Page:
Retired Army Staff Sgt. Chris Bain, 39, of Williamsport, Pa., had been expecting this kind of announcement for a while. What he didn’t expect was to hear the man who had campaigned so fiercely against the war – and President George W. Bush’s troop “surge” in Iraq – speak in such conciliatory terms about his predecessor.

“All the things we did for the surge, it all worked, and we were successful at it,” said Bain, who was nearly killed in an April 2004 ambush near Al-Taji, Iraq. “And I hope we can do those things in Afghanistan.”

Still, some feel the president is fooling himself if he thinks things have really changed for troops in Iraq.

Framed pictures of the first family mirrored those above Shawn Delgado’s mantel in his home in Pataskala, Ohio. Delgado, a 40-year-old retired Marine who served two tours in Iraq and one in Afghanistan, took notes as the president spoke.

“I don’t care how you slice it. It’s still a combat mission,” Delgado said after the image of the president made way for the cast of “Glee.”

“Any of those guys that get hurt while they’re over there, would they not rate a Purple Heart?”

The air in the American Legion lounge in Hinesville, Ga., was also heavy with skepticism. Bartender Lacey Russell switched the television from the Weather Channel to Obama’s speech, only to get buffeted by howls of protest from grizzled regulars happily ignoring the “No Vulgar Language” sign beside the TV.

“You want to see it?” one of Russell’s patrons cried out incredulously.

“Yes,” the 23-year-old bartender shot back. “I’d like to know if my husband is going back to Iraq.”

Obama’s not very popular in this die-hard military community. Those sipping Budweiser and Jack Daniels either turned their attention to the Atlanta Braves game on the TV at the opposite end of the bar, or kept up their bellyaching at seeing an Obama speech at their watering hole.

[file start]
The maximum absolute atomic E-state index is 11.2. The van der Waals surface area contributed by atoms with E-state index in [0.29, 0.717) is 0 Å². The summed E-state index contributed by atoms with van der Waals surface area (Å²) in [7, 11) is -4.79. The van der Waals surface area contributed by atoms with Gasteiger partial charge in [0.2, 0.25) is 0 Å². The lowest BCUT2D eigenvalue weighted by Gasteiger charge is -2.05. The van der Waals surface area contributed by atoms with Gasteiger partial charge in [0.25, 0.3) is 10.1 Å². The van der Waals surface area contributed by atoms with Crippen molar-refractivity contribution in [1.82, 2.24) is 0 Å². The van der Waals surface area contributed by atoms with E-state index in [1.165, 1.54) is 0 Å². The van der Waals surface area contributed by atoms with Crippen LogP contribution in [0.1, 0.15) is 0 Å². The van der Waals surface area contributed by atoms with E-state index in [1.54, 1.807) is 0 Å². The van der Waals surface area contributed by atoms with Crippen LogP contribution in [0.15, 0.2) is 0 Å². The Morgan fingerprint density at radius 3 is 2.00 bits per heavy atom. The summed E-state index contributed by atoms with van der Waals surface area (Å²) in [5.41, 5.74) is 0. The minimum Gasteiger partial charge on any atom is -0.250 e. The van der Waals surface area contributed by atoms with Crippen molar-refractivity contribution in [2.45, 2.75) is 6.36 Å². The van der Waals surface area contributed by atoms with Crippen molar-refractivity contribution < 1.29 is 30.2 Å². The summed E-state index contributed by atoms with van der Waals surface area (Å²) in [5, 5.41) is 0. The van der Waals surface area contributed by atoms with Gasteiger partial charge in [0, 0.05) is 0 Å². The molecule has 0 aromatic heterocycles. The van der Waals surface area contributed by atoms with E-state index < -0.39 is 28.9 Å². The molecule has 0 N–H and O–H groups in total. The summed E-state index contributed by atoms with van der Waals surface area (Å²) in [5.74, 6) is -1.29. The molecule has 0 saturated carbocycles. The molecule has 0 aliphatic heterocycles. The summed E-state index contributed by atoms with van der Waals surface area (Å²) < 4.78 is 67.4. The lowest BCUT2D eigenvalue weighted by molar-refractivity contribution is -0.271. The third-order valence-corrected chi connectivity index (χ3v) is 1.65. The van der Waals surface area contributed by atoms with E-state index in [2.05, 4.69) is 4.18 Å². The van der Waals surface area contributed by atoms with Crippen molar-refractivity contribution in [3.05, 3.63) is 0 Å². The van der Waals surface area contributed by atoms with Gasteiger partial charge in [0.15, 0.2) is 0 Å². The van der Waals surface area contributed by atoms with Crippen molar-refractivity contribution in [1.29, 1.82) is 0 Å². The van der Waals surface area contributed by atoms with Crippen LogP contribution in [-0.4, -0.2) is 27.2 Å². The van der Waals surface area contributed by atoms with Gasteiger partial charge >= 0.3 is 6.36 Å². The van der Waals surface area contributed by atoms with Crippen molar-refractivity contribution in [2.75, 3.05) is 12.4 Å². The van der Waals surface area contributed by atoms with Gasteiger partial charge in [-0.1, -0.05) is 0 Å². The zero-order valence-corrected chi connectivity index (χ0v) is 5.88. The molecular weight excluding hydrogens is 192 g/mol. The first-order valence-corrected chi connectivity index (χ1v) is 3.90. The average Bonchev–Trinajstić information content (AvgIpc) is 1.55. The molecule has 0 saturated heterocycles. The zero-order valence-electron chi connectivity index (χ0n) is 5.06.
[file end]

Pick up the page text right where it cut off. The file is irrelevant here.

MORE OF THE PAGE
“This is not a political bar! Not the American Legion!” one barfly howled.

“All I can say is, go Bush!” another shouted.

Russell finally gave up and changed the channel.

“For my own selfish reasons, to keep my husband home, I’m going to say it’s good,” Russell said during a cigarette break outside. “Do I agree that we’re going to leave and everybody there will be great, like America? No. They’ve been fighting each other since Jesus.”

The president said his pronouncement was a milestone, a turning point. But this was not a date Kirk Morris planned to put down in a calendar for future celebrations.

The Gurnee, Ill., man sat emotionless as the president spoke. Draped over the couch beside him was a quilt made from his son Geoffrey’s old clothes, including some bits of camouflage.

Marine Pvt. Geoffrey Morris was just 19 when a rocket-propelled grenade ended his life in 2004. It was the fifth anniversary of his mother’s death.

Kirk Morris, 52, scoffed when Obama segued from the war in Iraq to his efforts to jump-start the economy. Whatever he thinks of the president’s fiscal policies, Morris has to believe that his son died for a worthy cause.

“The sacrifices of my son and 4,000 others was an opportunity for that country to be a beacon of hope in the region,” he said.

Morris’s youngest son, Dylan, 12, says he wants to join the Marines. The father worries that we will still be at war in the Middle East, and it is only then that his voice begins to crack.

“He’s gonna be a darn, darn good Marine,” he said. “But serving in our armed forces is a dangerous, dangerous business.”